Part of the ethos of the hoagie is the local deli, so it might seem like sacrilege to include the chain Primo Hoagies on this list. But it’s easy to find a location, which includes spots in Midtown Village, Old City, Rittenhouse Square, Fishtown, and South Philly, the suburbs, and even out of state. The Nonna’s Veggie (breaded eggplant, sharp provolone, broccoli rabe, and roasted red peppers) is a solid sandwich, and the Veggie Diablo (the Nonna’s Veggie but with long hots instead of roasted red peppers plus additional spice), the Cheese Deluxe (swiss, provolone, and cooper cheese), the Milano (mozzarella and red peppers), all priced the same as the Nonna’s Veggie. One note for vegans: The breaded eggplant does include egg.
The Spaghetti Sandwich from Memphis Taproom is definitely different. It’s filled with spaghetti, lentil meatballs, marinara sauce, and vegan cheese. Other options on the menu: The roasted mushroom grinder, with roasted shiitake, crimini, and oyster mushrooms, sharp provolone, garlic mayo, cherry peppers, tomatoes, and iceberg lettuce (order without the cheese and mayo to make it vegan). While not quite a hoagie, it’s worth noting that vegans love the smoked coconut club, which was featured on The Food Network’s Diners, Drive-Ins, and Dives.
LUHV Vegan Deli occupies a stall at Reading Terminal that has an old sign above it that reads “Drink buttermilk and live forever.” Obviously, they would beg to differ. LUHV offers classic, all-vegan deli fare: “lox” bagels, Reubens, corned “beef” specials, and, of course, hoagies. Vegan versions of turkey, chicken salad, BLT, Italian, and Caprese hoagies are available at LUHV, as well as a chickpea “tuna” salad. The key to its imitation: there’s seaweed in the recipe, created by LUHV owner Facundo Lucci’s father, who was a fish expert before going vegan. The sandwich also includes green onion, celery, vegan mayo, and a spice blend that they won’t reveal.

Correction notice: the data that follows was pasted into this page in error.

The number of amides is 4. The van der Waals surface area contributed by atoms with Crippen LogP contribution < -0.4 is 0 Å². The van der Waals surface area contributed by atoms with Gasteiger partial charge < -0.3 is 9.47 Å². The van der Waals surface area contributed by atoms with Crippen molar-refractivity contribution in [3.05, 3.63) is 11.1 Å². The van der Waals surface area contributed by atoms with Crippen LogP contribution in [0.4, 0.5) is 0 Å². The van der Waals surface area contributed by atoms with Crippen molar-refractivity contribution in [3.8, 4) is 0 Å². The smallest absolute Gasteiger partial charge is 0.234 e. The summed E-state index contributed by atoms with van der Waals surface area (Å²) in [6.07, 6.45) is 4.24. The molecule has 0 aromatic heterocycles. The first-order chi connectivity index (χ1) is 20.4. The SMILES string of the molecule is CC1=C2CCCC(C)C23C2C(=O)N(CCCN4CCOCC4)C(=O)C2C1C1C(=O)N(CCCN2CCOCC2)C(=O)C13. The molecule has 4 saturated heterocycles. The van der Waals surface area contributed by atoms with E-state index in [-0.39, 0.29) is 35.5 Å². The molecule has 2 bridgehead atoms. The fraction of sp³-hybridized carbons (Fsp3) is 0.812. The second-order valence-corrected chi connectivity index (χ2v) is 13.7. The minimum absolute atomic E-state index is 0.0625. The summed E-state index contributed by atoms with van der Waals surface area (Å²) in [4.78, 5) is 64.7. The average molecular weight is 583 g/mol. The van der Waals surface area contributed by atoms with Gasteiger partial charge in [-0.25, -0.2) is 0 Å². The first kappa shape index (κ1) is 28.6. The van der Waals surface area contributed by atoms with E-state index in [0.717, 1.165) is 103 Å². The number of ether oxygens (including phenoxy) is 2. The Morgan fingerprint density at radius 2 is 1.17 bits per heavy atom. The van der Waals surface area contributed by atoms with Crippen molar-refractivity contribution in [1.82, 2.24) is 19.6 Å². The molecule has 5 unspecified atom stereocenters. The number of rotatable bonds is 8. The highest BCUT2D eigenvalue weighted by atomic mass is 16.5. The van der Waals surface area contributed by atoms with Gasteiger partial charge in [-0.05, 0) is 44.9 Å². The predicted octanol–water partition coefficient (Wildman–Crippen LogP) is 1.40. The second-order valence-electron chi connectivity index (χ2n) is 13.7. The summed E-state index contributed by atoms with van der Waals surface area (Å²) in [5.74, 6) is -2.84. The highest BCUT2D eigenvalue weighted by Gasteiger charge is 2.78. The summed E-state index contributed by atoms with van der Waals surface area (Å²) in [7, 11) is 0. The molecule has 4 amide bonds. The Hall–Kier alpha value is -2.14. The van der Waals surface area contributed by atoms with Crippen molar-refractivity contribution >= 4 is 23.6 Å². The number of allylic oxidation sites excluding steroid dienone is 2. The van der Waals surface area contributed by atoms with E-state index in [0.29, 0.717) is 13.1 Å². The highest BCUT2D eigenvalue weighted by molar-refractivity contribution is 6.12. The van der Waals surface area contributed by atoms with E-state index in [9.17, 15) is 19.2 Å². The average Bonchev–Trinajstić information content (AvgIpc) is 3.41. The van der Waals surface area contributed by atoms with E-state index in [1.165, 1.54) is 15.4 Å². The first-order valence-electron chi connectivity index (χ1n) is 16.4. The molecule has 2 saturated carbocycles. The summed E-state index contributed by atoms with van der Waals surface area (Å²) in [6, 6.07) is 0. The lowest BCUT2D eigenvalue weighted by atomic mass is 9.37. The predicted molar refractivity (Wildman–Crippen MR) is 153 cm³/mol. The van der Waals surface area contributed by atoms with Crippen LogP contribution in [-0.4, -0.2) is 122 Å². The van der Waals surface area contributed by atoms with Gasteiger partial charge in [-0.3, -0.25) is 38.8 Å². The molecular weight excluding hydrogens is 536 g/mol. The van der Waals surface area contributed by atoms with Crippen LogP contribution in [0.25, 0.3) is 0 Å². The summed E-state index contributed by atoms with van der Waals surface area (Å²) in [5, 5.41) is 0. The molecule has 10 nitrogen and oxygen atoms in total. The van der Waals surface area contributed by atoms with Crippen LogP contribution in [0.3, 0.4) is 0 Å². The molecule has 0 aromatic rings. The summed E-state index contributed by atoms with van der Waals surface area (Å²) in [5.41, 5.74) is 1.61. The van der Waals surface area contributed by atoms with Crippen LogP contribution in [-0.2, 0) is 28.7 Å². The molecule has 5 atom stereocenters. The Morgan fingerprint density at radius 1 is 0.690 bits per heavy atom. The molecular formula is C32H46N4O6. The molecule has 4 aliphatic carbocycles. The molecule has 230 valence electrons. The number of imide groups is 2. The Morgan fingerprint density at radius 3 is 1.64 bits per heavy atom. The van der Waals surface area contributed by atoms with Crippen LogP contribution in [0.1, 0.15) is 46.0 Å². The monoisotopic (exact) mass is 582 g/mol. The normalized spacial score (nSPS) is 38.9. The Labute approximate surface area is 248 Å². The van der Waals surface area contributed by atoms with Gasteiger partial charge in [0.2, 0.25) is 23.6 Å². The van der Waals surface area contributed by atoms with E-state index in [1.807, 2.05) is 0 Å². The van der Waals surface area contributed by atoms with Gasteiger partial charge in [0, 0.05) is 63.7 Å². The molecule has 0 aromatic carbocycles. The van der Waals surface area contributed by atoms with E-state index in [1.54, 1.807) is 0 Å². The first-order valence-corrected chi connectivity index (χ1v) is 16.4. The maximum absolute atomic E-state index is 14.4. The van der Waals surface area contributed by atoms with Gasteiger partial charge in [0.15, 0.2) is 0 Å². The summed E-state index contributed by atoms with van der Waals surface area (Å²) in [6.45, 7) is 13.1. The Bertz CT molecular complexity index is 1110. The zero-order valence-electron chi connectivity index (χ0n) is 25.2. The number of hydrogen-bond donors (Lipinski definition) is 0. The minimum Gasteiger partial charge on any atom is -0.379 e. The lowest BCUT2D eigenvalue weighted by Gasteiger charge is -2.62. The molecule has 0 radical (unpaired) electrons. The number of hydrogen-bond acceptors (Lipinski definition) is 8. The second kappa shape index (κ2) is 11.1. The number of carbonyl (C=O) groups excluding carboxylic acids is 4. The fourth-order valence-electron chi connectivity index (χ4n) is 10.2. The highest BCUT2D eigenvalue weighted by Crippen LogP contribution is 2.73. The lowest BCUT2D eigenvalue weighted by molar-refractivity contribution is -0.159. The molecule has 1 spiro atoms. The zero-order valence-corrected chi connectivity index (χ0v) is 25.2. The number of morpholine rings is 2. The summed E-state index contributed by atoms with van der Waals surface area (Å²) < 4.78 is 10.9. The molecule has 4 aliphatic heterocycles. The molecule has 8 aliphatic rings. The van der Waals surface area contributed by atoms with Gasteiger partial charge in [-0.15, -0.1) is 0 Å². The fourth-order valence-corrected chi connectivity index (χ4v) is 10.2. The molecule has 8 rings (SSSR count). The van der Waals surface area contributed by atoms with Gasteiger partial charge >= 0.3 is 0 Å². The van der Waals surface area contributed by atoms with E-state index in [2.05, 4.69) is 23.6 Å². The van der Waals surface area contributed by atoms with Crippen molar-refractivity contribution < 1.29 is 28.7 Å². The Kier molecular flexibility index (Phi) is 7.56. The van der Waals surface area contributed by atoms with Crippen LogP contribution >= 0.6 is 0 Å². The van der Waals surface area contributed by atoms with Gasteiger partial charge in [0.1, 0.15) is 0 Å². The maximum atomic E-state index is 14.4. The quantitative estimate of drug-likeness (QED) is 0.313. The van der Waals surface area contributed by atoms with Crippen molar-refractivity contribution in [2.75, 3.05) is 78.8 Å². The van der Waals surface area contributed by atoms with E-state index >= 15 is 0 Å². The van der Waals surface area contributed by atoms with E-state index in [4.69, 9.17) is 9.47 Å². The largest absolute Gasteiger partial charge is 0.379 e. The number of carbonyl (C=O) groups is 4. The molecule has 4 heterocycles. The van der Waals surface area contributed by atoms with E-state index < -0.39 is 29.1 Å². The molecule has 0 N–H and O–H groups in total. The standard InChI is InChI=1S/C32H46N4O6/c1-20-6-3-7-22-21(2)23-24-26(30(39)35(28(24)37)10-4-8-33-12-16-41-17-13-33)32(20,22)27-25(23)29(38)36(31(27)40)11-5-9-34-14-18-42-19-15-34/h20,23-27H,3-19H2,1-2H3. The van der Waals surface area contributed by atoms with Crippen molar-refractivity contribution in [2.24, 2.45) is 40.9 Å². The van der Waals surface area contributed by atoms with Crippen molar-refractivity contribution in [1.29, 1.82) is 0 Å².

Grindcore House is a beacon for vegans throughout the city, especially those with an affinity for punk music and classic coffee shop fare. And while Italian hoagies aren’t typically found at coffee shops, Grindcore House has it on the menu anyway. Their version is made using vegan ham, salami, pepperoni, and provolone from Love Again Local, a West Chester-based vegan deli that makes its own vegan wheat gluten-based deli meats. The ham uses pureed beets to achieve its color, the salami has tapioca shards to mimic the specks of fat in its meat counterpart along with the juice of tomatoes and pickles, and the pepperoni includes pinto beans for flavor and texture. The sandwich is available at both the West Philly and South Philly locations.
» READ MORE: Our best Philly tips: Read our most useful stories